Government agencies that were given the responsibility of administering the convention also coordinated banding efforts on the continent. The Canadian Bird Banding Office was established in 1923 to issue permits, supply bands, and keep records of Canadian banding activities. It is now administered by the Canadian Wildlife Service (CWS), Environment Canada, in Ottawa. In the United States, the U.S. Bureau of Biological Survey—now the U.S. Fish and Wildlife Service—was established in 1920 with similar responsibilities, and the Bird Banding Laboratory in Washington, D.C., became the centre for American banding activities.

Close coordination is maintained between the two offices, and identical bands, with different band numbers, are used in both countries. Central files in Washington, D.C., contain the data for all birds banded in North America.

Recovering bird bands

If you find a bird band, it is important to gather all the information you can about the bird and return the band, with the information, to the Canadian Bird Banding Office, Canadian Wildlife Service, Ottawa, Ontario K1A 0H3.

Flatten the band and tape it securely to a piece of paper. On the paper clearly print your name and address, the date the band was found, the location as exactly as possible (distance and direction from the nearest town), the species (plus age and sex of the bird, if possible), and how the bird was found or killed.

If the banded bird is alive, do not remove the band; record all the information that you can and release the bird.

On receipt of your recovery report, the Bird Banding Office will send you a Certificate of Appreciation, telling you where the bird was banded, by whom, and what kind of bird it was. The bander will be told where and when you found the band.

In Canada, about 10 percent of bands applied to game birds and less than one percent of those applied to non-game species are recovered.

What we learn

Bird banding data are useful to both researchers and managers. Individual identification of birds makes possible studies of dispersal and migration, behaviour and social structure, life span and survival rate, reproductive success, and population growth.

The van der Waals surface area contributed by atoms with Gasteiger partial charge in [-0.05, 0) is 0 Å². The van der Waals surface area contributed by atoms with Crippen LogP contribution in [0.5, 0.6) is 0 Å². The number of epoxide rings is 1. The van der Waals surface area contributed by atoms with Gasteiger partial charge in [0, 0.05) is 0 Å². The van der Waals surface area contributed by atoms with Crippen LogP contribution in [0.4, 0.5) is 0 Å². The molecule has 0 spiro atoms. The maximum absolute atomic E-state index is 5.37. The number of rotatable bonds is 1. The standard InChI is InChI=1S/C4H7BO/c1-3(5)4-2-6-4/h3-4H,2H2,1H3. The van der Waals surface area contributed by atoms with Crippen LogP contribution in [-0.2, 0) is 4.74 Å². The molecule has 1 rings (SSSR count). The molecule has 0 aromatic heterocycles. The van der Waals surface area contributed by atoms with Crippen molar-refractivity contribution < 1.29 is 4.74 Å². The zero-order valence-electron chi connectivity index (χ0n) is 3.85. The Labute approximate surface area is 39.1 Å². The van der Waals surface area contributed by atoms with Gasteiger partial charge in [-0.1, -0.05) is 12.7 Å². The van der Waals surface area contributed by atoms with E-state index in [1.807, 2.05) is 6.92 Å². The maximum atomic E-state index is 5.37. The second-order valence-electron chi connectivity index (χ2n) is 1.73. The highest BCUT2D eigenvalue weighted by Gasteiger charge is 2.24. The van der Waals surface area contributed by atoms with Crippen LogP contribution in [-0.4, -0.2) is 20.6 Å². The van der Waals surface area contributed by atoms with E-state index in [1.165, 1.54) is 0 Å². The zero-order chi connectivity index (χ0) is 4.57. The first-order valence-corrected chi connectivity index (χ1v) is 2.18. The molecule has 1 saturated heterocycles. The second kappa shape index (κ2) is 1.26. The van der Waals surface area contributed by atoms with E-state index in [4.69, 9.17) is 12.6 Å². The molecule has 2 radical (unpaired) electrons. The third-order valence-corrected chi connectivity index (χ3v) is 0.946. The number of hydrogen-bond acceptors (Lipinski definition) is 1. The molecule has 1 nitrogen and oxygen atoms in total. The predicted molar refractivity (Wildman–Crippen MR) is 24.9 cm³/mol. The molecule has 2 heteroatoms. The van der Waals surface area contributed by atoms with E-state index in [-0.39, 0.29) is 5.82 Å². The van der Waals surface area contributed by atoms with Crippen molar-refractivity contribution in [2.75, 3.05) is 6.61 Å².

Many studies have been made of the movements of birds. Late each summer, thousands of ducks and geese are banded on their breeding grounds in Canada. Band returns during the hunting season in autumn trace the path of their southward flight to their wintering grounds. Information on the movements, numbers, and survival of waterfowl, collected using banding, affects the setting of hunting regulations.

The establishment of the Western Hemispheric Shorebird Reserves, which protect habitat crucial to shorebirds in Canada, the United States, and Latin America, began in 1986 on the basis of information from banding. Banding is also being used as a tool to monitor the effects of deforestation on birds that spend the non-breeding season in Latin America and migrate to Canada to breed.

The Canadian system

Any project involving the use of bands or the marking of migratory birds requires a federal banding permit, which is available from the Canadian Wildlife Service, Ottawa K1A 0H3. Additional permits from the provincial wildlife agencies may be required for provincially protected birds, such as hawks and owls.

Persons applying for a bird banding permit in Canada must be at least 18 years old. Two qualified ornithologists or persons who hold active banding permits must verify that the applicant can capture and handle birds without harming them, can identify them, and can keep accurate and detailed records. Prospective banders are also required to submit a description of their banding project.

CWS bands and permits are not needed for non-migratory game birds (grouse, partridge, quail, ptarmigan, prairie chickens, pheasants, and turkeys). Privately held avicultural, or raised, birds, such as pigeons, whether federally protected, domestic, or pet stock, carry private bands.

Information on bandings and recoveries of birds is sent to the Canadian Bird Banding Office. The data are available to the public on request. Records are available for game birds banded in North America from 1908 to the present, and for non-game birds from 1955 to the present.

Resources

Online resources

American Ornithologists’ Union

Association of Field Ornithologists (formerly Northeastern Bird-Banding Association)

Bird Banding Laboratory

Bird Studies Canada

Canadian Bird Banding Office

The Canadian Field-Naturalist

Cooper Ornithological Society

The Eastern Bird Banding Association

The North American Banding Council

Ontario Bird Banding Association

Ottawa Field-Naturalists’ Club

The Western Bird Banding Association

The Wildlife Society

Wilson Ornithological Society

Print resources

The Auk. American Ornithologists’ Union.

The Canadian Field-Naturalist.

The Condor. Cooper Ornithological Society.

Journal of Field Ornithology (formerly Bird-Banding). Association of Field Ornithologists (formerly Northeastern Bird-Banding Association)

The Journal of Wildlife Management. The Wildlife Society.

North American Bird Bander. Eastern and Western Bird Banding Associations.

Ontario Bird Banding. Ontario Bird Banding Association.

Ottawa Field-Naturalists’ Club.

The Wilson Bulletin. Wilson Ornithological Society.

© Her Majesty the Queen in Right of Canada, represented by the Minister of the Environment, 1981, 1982, 1993. All rights reserved.
Catalogue number CW66-53/1992E
ISBN 0-662-19390-3
Text: C. Hyslop
Revision: E. Hayakawa, 1990
Photos: Canadian Wildlife Service